Last week, I asked a typical warm up question, “What did you do today ?”
Remember, when we ask questions we are just giving you a chance to show off and practice your English, so be creative. However, even if you can’t think on your feet, you can make even the most prosaic day more interesting. Allow me to demonstrate:
Today I met my friend and we went to see a movie. After that we had coffee and had some street food.
OK, we can easily make that more appropriate for IELTS.
Firstly, an introduction. Then … details, tell me about the film, about your friend, about the coffee shop and about the food … there is SO MUCH to talk about. Write a longer answer, I’ll give you three minutes.
I didn’t go to school (work) today so I had some free time
I met my friend Nancy who I have known for over five years
I had a date with my friend who is from USA
We were at the mall and decided to take in a movie
We were in the mood for a film
We had our heart set on seeing ‘Parasite’ which is Korean film that has won many awards
After, we needed some coffee so we headed for the nearest coffee shop, which was Highlands Coffee. The prices are sky-high however the coffee is delicious. Additionally, there is free Wi-fi.
Later on, we grabbed some coffee at one of the ubiquitous coffee shops. I had a large cappuccino which cost an arm and a leg, however it really woke me up.
It was late, so we felt quite hungry. There is a lot of affordable and delicious street food. I had some chicken and rice and my friend, who is vegetarian, had rice, eggs and salad.
After the movie, we were hungry but the food at the mall is not very exciting and the prices are sky-high, so we went for some street food which is ubiquitous in this city.
Now … you turn
What will you do on your next free day ?
Remember … this is future tense and you can express the uncertainty in your answer.
I’d love to … / I’m planning to / I have my heart set on … /
I’m not absolutely sure yet, but I plan to … / I wish that I could …
I’ll probably … / I keep telling myself that I will finally …
Use at least one of the above expressions.
Use relative pronouns to give more information.
See if you can add an idiom (or two).
I really need a free day because I’ve been burning the candle at both ends this week.
I’m not absolutely sure yet, but I plan to meet up with some friends and just hang out. We have all been so busy, we haven’t seen each other for ages. (for a long time).
As you may know, I’m a vegetarian. However, all my friends love fast food especially burgers and fries. We often go to Lotteria which, I believe, started in Japan, and now they are ubiquitous in Sai Gon and easily seen with their bright red stores and big white ‘L’ logo. Despite not eating meat, I can order a fish burger but, in my opinion, the food is not exactly mouth-watering and the service can be rather slow.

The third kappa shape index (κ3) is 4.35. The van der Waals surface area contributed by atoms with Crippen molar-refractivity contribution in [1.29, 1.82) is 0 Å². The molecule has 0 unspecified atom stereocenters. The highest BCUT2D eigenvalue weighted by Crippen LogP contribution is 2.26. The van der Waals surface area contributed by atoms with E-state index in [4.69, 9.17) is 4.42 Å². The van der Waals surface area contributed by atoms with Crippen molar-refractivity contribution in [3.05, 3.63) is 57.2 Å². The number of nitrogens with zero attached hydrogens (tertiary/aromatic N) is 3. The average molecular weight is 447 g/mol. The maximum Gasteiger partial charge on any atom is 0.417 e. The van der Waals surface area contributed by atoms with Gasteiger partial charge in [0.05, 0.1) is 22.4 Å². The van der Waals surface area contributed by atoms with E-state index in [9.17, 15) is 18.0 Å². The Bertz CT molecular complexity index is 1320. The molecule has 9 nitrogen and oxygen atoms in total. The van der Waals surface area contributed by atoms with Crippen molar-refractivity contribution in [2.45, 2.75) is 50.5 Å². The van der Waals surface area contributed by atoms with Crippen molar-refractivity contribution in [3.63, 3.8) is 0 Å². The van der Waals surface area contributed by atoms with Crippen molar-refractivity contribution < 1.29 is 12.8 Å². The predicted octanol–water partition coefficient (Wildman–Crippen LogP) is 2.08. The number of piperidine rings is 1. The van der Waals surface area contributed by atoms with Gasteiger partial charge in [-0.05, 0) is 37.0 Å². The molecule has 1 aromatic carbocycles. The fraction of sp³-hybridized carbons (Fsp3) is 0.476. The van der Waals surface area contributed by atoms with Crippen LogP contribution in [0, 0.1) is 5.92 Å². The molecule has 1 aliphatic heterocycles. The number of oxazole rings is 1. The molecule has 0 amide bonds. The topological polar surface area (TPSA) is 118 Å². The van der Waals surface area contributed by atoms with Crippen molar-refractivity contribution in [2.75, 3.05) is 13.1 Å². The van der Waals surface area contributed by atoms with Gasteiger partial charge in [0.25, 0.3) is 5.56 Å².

Afterwards, I’ll probably go home as I have my heart set on playing a new computer game that my friend, Tony, lent me. Tony, who is actually from Ha Noi, is a real computer geek, he loves gaming, maybe too much. As for me, I get a little bored after an hour so then it’s time to put my nose to the grindstone and hit the books (study) again. “The roots of education are bitter, but the fruit is sweet.” That quote, from the Greek philosopher Aristotle, inspires me to work harder, even if sometimes the work is quite tedious.
For my students with a speaking test soon … Best of British !
A compilation of exercises to practise using the present perfect form
Subject + have/ has + past participle [verb 3]
She has been to New York / They have visited London
I haven’t read The Great Gatsby
I have not seen My Sassy Girl
Have you read Romeo and Juliet?
[Have / has + subject + verb 3 … ?]
Change the verb into the correct form:
I (read) your book several times. I have read your book several times 2. She has (wear) that skirt many times. [worn /wear / wore] 3. My family (visit) Brazil a few times. 4. I (eat) already. 5. Marta (finish) her homework. 6. You (break) the glass again. 7. They (pay) for everything. 8. It (never snow) like that. 9. I (meet) Anna once. 10. We (see) him before.
Change simple past into present perfect
Example – I started a band = I’ve started a band / I have started a band
1 I went to Ha Noi // 2 We explored a cave // 3 I ate cake // 4 We saw a famous building // 5 She buys many dresses and visited many friends
I was walking with a friend along Pham Ngu Lao, around 4 in the morning. The street was ………….quiet, just some tourists and a little traffic.
I was wearing a small bag, strung across my shoulder. A security guard was behind me, talking to a person in a car. …….., a motorbike came towards me on the pavement. He stopped, …………..my bag strap, then drove away.
Naturally, I shouted but it was too late; he was gone. My friend was worried but I told her it was OK, nobody was hurt. The ………of the bag were really worthless: pens, some medicine, a book, but also my designer glasses.